An Aroostook County resident has filed an ethics complaint against one of the state’s Republican legislative leaders, alleging he improperly spent political action committee money on personal items.

But Maine’s regulations for PACs are far less stringent than those imposed on candidates participating in the state’s public campaign financing system.

The complaint against House Assistant Minority Leader Rep. Trey Stewart, R-Presque Isle, was filed Thursday by Fort Fairfield resident Rommy Haines. In an email to the Maine Commission on Governmental Ethics and Election Practices, commonly known as the Ethics Commission, Haines alleges that Stewart used money from Star City PAC “for personal enrichment.”

Haines pointed to $1,051.92 spent on tires in July 2019, another $770.39 on tires in August 2018 and two expenditures on clothing at the retailer Target totaling $210.44. At the time, Stewart used his Star City PAC – a so-called “leadership” PAC – to help support Republican House candidates.

“As I understand it these are clear violations of the personal enrichment statute that prevents legislators for enriching themselves with funds intended for campaigns,” Haines wrote. “You can’t raise money under the guise of elections, and then turn around and buy yourself fancy tires and new clothes.”

Stewart, who is currently challenging incumbent Democratic Sen. Michael Carpenter for a northern Maine Senate seat, could not be reached for comment Friday night.


While Stewart is currently running for office as a Clean Elections candidate using Maine’s public campaign financing system, the expenditures in question were made by his Star City PAC and date back to 2018 or 2019.

Maine’s campaign finance laws have very different standards for political spending when it comes to candidates and PACS. While Clean Elections candidates are explicitly prohibited from using their taxpayer-supported campaign funds on “vehicle repair and maintenance” or clothing for political functions, there are no such explicit prohibitions in place for leadership PACs.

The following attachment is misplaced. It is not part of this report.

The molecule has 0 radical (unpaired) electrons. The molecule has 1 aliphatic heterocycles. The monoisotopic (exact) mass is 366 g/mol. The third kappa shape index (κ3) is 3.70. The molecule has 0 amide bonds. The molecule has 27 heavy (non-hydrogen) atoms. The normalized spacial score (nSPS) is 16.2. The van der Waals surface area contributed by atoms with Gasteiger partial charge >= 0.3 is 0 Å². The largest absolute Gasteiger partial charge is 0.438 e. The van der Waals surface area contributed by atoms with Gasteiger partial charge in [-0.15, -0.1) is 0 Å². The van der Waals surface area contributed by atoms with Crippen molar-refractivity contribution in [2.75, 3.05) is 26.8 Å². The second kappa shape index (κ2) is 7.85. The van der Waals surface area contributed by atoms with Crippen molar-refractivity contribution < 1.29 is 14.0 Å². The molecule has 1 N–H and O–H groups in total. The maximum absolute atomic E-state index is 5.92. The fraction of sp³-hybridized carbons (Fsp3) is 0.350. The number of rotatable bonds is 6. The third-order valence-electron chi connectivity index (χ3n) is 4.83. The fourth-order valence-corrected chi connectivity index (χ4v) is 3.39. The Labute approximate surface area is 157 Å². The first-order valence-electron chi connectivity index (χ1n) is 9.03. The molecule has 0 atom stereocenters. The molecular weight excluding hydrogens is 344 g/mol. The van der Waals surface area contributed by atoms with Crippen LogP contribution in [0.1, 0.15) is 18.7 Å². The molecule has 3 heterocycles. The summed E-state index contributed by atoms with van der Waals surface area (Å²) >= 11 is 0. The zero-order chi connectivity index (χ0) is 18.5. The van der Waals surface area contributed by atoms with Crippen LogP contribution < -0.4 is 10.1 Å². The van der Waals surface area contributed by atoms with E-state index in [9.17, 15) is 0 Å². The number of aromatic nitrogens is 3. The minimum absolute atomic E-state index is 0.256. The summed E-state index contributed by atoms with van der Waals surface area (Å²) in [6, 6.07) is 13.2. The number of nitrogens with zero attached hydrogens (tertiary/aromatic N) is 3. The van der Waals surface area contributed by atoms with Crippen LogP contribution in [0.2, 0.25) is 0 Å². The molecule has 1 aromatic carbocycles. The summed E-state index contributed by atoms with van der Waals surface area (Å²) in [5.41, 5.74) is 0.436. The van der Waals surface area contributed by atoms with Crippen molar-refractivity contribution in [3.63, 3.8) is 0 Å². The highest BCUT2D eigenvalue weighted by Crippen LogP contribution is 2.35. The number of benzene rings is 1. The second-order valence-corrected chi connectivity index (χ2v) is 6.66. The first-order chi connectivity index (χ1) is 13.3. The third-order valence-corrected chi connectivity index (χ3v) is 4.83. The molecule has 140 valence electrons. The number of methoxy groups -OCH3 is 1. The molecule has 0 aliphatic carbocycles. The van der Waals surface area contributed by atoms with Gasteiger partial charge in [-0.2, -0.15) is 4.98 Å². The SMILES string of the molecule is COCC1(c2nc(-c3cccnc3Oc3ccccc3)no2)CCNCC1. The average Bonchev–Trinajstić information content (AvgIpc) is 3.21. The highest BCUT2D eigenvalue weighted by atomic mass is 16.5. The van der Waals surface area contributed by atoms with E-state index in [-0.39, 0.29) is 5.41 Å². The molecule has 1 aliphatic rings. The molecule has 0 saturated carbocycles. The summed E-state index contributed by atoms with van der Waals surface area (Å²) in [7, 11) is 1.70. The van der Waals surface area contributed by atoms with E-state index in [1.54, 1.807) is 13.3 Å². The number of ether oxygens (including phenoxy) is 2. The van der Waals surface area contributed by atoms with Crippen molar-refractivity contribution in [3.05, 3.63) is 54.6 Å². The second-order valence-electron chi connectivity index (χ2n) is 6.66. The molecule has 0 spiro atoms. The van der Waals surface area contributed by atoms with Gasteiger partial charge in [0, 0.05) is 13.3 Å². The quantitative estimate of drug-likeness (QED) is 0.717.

But staff and Ethics Commission members – two Republicans, two Democrats and one independent – will have to determine whether those expenses were consistent with rules in place for PACs at the time, particularly when it comes to reimbursement for travel expenses.

“The committee may reimburse the Legislator for expenses incurred in the proper performance of the duties of the Legislator, for purchases made on behalf of the committee and for travel expenses associated with volunteering for the committee,” reads the statute. “Allowable reimbursement for expenses does not include payments from the committee that are determined by the commission to be for the purpose of personal financial enrichment of the Legislator.”

In a campaign finance report filed with the state that year, Star City PAC describes the August 2018 purchase of tires as “vehicle maintenance/tire replacement for travel around Maine related to campaigns.”

The current statute also states that committee funds “may not be commingled with the personal funds of the Legislator or the funds of a business owned or operated by the Legislator.” But that language was added by a law passed after the Star City PAC expenditures that are the subject of the Haines complaint.

Jonathan Wayne, executive director of the Maine Ethics Commission, declined to comment on the complaint Friday evening but said the commission aims to take it up before the November election, potentially during the Sept. 30 meeting.

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